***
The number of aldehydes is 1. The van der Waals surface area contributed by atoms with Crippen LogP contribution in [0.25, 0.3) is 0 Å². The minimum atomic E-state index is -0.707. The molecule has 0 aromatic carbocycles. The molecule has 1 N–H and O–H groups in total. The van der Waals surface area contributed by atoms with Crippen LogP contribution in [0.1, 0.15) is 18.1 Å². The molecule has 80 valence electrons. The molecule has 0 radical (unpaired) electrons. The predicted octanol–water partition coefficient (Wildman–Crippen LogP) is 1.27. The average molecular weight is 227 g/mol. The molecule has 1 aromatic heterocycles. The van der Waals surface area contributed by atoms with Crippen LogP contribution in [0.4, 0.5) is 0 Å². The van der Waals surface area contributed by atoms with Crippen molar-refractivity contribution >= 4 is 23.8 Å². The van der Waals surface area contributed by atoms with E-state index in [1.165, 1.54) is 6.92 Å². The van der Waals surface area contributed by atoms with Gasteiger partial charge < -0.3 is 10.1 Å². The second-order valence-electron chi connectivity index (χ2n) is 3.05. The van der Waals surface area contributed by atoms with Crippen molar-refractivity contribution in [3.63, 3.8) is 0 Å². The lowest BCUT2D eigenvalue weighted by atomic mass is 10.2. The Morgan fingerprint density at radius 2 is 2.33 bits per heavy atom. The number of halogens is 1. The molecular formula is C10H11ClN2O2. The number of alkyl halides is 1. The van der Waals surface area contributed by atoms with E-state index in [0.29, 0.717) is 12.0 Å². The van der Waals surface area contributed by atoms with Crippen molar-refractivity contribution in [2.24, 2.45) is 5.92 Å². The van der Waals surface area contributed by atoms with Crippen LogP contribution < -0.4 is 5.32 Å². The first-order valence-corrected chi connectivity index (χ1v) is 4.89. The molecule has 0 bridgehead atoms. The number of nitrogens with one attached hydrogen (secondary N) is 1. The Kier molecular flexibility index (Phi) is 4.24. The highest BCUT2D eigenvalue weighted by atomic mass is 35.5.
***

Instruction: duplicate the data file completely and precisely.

The number of aldehydes is 1. The van der Waals surface area contributed by atoms with Crippen LogP contribution in [0.25, 0.3) is 0 Å². The minimum atomic E-state index is -0.707. The molecule has 0 aromatic carbocycles. The molecule has 1 N–H and O–H groups in total. The van der Waals surface area contributed by atoms with Crippen LogP contribution in [0.1, 0.15) is 18.1 Å². The molecule has 80 valence electrons. The molecule has 0 radical (unpaired) electrons. The predicted octanol–water partition coefficient (Wildman–Crippen LogP) is 1.27. The average molecular weight is 227 g/mol. The molecule has 1 aromatic heterocycles. The van der Waals surface area contributed by atoms with Crippen LogP contribution in [0.4, 0.5) is 0 Å². The van der Waals surface area contributed by atoms with Crippen molar-refractivity contribution >= 4 is 23.8 Å². The van der Waals surface area contributed by atoms with E-state index in [1.165, 1.54) is 6.92 Å². The van der Waals surface area contributed by atoms with Gasteiger partial charge < -0.3 is 10.1 Å². The second-order valence-electron chi connectivity index (χ2n) is 3.05. The van der Waals surface area contributed by atoms with Crippen molar-refractivity contribution in [3.63, 3.8) is 0 Å². The lowest BCUT2D eigenvalue weighted by atomic mass is 10.2. The Morgan fingerprint density at radius 2 is 2.33 bits per heavy atom. The number of halogens is 1. The molecular formula is C10H11ClN2O2. The number of alkyl halides is 1. The van der Waals surface area contributed by atoms with E-state index in [0.29, 0.717) is 12.0 Å². The van der Waals surface area contributed by atoms with Crippen molar-refractivity contribution in [2.24, 2.45) is 5.92 Å². The van der Waals surface area contributed by atoms with Crippen LogP contribution < -0.4 is 5.32 Å². The first-order valence-corrected chi connectivity index (χ1v) is 4.89. The molecule has 0 bridgehead atoms. The number of nitrogens with one attached hydrogen (secondary N) is 1. The Kier molecular flexibility index (Phi) is 4.24. The highest BCUT2D eigenvalue weighted by atomic mass is 35.5.